Buying land to build a house.
While any real estate agent can help you purchase residential property including a house or a vacant parcel of land, experienced, skilled, trained and seasons real estate agents that are familiar with land can help you with the nuances and differences between a single-family house, building and land. There are differences to the purchase, finance and contract and unless you use some of that is familiar with the process, you could be making a lot of mistakes and costing yourself a lot of money. It really pays to go with a real estate professional that understands how to purchase land.
Check the zoning and condition of the property. Few things will be more disappointing than buying the perfect plot of land for your dream home, only to find out that it’s not OK to live on, either due to zoning issues or soil contaminants that make living there a hazard. Check the zoning, grade and soil quality, as well as other details specific to the area that may keep a house from being constructed on the land. Even if there’s an existing home on the property, it’s important to check, as zoning or soil quality could have changed since that structure was built. A real estate agent familiar with buying land can help you with the due diligence process. Check with City Hall, building guidelines and any neighborhood covenants about the property. You want to know about restrictions, setbacks, water and electricity and any easements or road access.
See if utilities are hooked up. Undeveloped, vacant land or a dated house may need additional work to enable it to reach utilities, including electric, gas and plumbing. If utilities are not available or old plumbing needs updating, factor the additional work into your budget. This can be pricey: A sewer hookup, for example, may even require construction on the street in front of the property, which requires additional permits and more money.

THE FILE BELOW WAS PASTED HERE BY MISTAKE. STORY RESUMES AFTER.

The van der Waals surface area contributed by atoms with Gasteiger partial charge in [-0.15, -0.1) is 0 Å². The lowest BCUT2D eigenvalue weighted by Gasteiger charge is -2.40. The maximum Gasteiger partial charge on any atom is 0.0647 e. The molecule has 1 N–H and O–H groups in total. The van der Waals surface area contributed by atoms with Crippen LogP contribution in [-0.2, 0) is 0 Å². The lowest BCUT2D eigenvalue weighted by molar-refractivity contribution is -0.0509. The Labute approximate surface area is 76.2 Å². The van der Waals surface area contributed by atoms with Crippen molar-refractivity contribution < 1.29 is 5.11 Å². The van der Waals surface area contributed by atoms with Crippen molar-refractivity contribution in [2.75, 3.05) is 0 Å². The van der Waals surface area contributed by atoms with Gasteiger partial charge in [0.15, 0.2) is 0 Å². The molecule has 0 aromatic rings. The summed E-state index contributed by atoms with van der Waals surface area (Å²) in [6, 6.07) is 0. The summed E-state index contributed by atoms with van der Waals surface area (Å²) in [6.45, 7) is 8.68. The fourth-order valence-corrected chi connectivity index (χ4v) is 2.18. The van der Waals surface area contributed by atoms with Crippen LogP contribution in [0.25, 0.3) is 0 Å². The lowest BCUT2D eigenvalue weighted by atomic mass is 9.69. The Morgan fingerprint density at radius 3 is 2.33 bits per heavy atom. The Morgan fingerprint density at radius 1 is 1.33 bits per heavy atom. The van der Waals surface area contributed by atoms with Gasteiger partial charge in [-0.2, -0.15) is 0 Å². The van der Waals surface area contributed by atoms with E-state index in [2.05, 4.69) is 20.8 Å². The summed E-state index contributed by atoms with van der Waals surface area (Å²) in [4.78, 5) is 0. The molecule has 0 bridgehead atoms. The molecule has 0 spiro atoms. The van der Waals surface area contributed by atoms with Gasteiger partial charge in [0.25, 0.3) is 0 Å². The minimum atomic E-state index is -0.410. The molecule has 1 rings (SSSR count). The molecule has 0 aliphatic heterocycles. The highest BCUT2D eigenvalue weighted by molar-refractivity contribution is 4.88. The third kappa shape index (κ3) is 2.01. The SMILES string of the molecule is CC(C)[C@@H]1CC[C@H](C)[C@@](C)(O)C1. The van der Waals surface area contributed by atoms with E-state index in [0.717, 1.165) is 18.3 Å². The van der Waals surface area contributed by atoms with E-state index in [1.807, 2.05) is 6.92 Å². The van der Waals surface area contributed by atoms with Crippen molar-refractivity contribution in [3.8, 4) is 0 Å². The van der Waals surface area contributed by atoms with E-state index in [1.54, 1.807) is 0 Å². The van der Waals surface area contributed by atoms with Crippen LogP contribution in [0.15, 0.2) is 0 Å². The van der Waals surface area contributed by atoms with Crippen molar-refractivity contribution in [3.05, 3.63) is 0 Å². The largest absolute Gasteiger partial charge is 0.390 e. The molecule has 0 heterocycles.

Demolishing an existing structure. If there’s a house or other structure on the property that must be demolished, you have a couple of options. A mechanical demolition with excavators and heavy machinery will take a house down the fastest but cost more, while a smaller-scale demolition by hand will be cheaper but require more time. You may need to hire a separate contractor who specializes in demolition as well. A contractor can manage details to ensure utilities are shut off for demolition, you've secured the necessary permits and you've notified the local fire department.
How much does it cost to buy land to build a house? The cost of land varies widely based on the size of the plot, where you live and if there’s already a house there. When a house exists on the property, keep in mind that you typically won’t be able to pay the land value only. The existing structure, regardless of its condition, is considered an improvement on the land and is factored into the overall value. That said, a seller desperate to close on a deal will likely consider lower offers knowing the property is a teardown.